The post-test probability of an infectious case after a positive test at 50 cases per 1 million inhabitants per day (corresponding to 35 cases per 100,000 per week) was 25% in unvaccinated individuals, but only 5% in fully vaccinated individuals, which justifies rapid antigen tests only in unvaccinated individuals. However, at a rate of 200 cases per 1 million inhabitants per day, the post-test probability after a positive test was 57% in unvaccinated individuals and 18% in vaccinated individuals, justifying rapid antigen test use in both groups.

If the effective reproduction number (Rt) is consistently above 1.25, or if Rt is around 1 and the rate in a Public Health Unit (or other geographical unit as appropriate) approaches 50 cases per million per day (35 cases per 100,000 per week) and if there is sustained exponential growth, weekly voluntary screen testing of unvaccinated and incompletely vaccinated individuals is recommended in elementary schools. If the rate in a Public Health Unit approaches 250 cases per million per day (175 cases per 100,000 per week), weekly testing is unlikely to sufficiently reduce transmission and testing of unvaccinated and incompletely vaccinated individuals 2 to 3 times per week is required. In this scenario, voluntary screen testing of fully vaccinated individuals at the same frequency should also be considered.

A “test-to-stay” approach with daily rapid testing of school-based contacts appears non-inferior to self-isolation for control of SARS-CoV-2 transmission, with similar rates of symptomatic infections among students and staff with both approaches.

Interpretation

Rapid antigen tests available in Ontario can reliably detect individuals with a viral load greater than 100,000 copies/mL of SARS-CoV-2, who therefore are likely to be infectious. As the viral load of Delta-infected individuals increases earlier in the disease process, these tests likely perform better in the face of the Delta variant compared to previous strains of SARS-CoV-2.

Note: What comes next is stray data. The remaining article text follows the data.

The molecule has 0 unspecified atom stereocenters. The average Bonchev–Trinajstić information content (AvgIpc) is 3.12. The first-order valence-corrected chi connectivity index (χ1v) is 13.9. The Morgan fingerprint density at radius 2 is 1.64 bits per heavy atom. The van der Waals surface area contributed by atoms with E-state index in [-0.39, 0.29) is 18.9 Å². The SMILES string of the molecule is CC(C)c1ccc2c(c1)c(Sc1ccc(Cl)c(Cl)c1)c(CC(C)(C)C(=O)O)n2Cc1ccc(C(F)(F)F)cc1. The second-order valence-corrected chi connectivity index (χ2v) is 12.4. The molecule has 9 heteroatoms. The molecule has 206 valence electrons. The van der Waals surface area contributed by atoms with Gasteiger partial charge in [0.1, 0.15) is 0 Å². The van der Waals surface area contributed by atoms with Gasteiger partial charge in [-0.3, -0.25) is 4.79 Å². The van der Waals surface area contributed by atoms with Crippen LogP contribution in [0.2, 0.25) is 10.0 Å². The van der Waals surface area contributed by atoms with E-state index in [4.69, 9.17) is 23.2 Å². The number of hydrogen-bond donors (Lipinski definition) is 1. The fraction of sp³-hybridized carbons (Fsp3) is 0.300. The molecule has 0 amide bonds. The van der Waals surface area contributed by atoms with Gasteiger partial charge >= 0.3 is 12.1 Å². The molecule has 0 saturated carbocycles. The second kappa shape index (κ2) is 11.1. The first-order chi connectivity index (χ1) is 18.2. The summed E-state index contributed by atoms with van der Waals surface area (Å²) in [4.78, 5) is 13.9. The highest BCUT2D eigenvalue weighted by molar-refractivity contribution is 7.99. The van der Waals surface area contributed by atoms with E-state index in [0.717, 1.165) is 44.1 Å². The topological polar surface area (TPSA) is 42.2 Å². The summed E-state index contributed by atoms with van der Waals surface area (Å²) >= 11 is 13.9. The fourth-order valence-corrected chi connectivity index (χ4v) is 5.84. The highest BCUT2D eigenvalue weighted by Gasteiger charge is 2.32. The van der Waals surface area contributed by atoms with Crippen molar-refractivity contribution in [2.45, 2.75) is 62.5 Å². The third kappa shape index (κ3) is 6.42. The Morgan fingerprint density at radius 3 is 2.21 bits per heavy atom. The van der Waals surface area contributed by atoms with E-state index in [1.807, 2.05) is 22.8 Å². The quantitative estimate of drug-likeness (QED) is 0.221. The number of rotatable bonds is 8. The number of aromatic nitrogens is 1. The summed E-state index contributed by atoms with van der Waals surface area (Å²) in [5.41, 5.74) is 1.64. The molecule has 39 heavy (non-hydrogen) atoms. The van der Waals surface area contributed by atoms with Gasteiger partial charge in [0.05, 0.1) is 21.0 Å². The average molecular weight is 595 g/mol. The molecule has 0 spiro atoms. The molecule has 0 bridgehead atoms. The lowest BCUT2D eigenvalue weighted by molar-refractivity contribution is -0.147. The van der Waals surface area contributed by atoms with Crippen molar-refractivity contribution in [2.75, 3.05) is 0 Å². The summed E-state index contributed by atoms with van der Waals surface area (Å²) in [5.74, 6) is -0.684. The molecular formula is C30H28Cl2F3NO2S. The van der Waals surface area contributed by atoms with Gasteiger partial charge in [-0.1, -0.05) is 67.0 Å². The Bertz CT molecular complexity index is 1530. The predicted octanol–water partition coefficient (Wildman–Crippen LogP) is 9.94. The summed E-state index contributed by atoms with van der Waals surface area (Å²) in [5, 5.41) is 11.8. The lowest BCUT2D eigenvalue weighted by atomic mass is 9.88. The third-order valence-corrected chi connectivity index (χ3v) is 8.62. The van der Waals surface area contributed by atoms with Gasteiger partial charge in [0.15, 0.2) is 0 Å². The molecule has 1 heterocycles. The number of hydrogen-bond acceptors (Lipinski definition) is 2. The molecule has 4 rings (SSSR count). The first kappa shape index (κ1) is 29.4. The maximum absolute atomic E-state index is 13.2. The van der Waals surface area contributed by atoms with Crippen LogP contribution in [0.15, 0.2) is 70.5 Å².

Individuals with positive rapid antigen tests should immediately isolate and undergo confirmatory PCR testing, which will reduce the potential harm of unnecessary prolonged isolation in rare false positive cases, and will also ensure provincial case and contact tracing

Full Text

Background

Delta is currently the predominant variant of the SARS-CoV-2 virus in Ontario and internationally.1 It is more than twice as transmissible as the wild type virus that caused the first and second waves in Ontario, and 1.5 times as transmissible as the Alpha variant.2 The Delta variant also causes more severe illness than the wild type and the Alpha variant.3 While the Omicron variant appears to spread more quickly than Delta, as of December 7, 2021 Delta remains dominant in Ontario. The effectiveness of rapid antigen testing in detecting Omicron also remains unclear, and needs to be studied urgently. This brief thus does not include any evidence or recommendations regarding rapid antigen testing for the Omicron variant.